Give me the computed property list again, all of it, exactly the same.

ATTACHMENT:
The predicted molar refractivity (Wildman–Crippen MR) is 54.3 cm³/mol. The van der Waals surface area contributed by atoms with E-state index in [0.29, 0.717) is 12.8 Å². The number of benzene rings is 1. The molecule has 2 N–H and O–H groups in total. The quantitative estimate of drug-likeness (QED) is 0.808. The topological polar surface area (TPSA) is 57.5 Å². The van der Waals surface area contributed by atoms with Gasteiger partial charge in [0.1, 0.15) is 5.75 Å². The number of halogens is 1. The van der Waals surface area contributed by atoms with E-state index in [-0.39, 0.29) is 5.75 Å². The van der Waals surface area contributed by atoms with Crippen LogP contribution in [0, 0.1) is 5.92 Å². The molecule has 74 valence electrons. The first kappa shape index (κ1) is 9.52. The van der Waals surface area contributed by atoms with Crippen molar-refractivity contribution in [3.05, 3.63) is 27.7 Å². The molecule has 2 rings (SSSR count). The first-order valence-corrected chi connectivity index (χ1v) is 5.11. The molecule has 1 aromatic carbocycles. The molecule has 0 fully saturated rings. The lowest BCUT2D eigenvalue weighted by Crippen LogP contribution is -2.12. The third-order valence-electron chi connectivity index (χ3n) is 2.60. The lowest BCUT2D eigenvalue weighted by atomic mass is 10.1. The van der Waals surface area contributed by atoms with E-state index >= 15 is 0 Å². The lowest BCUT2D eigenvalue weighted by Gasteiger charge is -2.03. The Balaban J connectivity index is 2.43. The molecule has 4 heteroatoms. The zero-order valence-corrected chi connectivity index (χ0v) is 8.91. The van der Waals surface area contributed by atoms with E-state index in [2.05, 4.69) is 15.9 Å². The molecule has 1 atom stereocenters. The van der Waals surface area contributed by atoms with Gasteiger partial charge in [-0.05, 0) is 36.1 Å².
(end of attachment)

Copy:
The predicted molar refractivity (Wildman–Crippen MR) is 54.3 cm³/mol. The van der Waals surface area contributed by atoms with E-state index in [0.29, 0.717) is 12.8 Å². The number of benzene rings is 1. The molecule has 2 N–H and O–H groups in total. The quantitative estimate of drug-likeness (QED) is 0.808. The topological polar surface area (TPSA) is 57.5 Å². The van der Waals surface area contributed by atoms with Gasteiger partial charge in [0.1, 0.15) is 5.75 Å². The number of halogens is 1. The van der Waals surface area contributed by atoms with E-state index in [-0.39, 0.29) is 5.75 Å². The van der Waals surface area contributed by atoms with Crippen LogP contribution in [0, 0.1) is 5.92 Å². The molecule has 74 valence electrons. The first kappa shape index (κ1) is 9.52. The van der Waals surface area contributed by atoms with Crippen molar-refractivity contribution in [3.05, 3.63) is 27.7 Å². The molecule has 2 rings (SSSR count). The first-order valence-corrected chi connectivity index (χ1v) is 5.11. The molecule has 1 aromatic carbocycles. The molecule has 0 fully saturated rings. The lowest BCUT2D eigenvalue weighted by Crippen LogP contribution is -2.12. The third-order valence-electron chi connectivity index (χ3n) is 2.60. The lowest BCUT2D eigenvalue weighted by atomic mass is 10.1. The van der Waals surface area contributed by atoms with E-state index >= 15 is 0 Å². The lowest BCUT2D eigenvalue weighted by Gasteiger charge is -2.03. The Balaban J connectivity index is 2.43. The molecule has 4 heteroatoms. The zero-order valence-corrected chi connectivity index (χ0v) is 8.91. The van der Waals surface area contributed by atoms with E-state index in [2.05, 4.69) is 15.9 Å². The molecule has 1 atom stereocenters. The van der Waals surface area contributed by atoms with Gasteiger partial charge in [-0.05, 0) is 36.1 Å².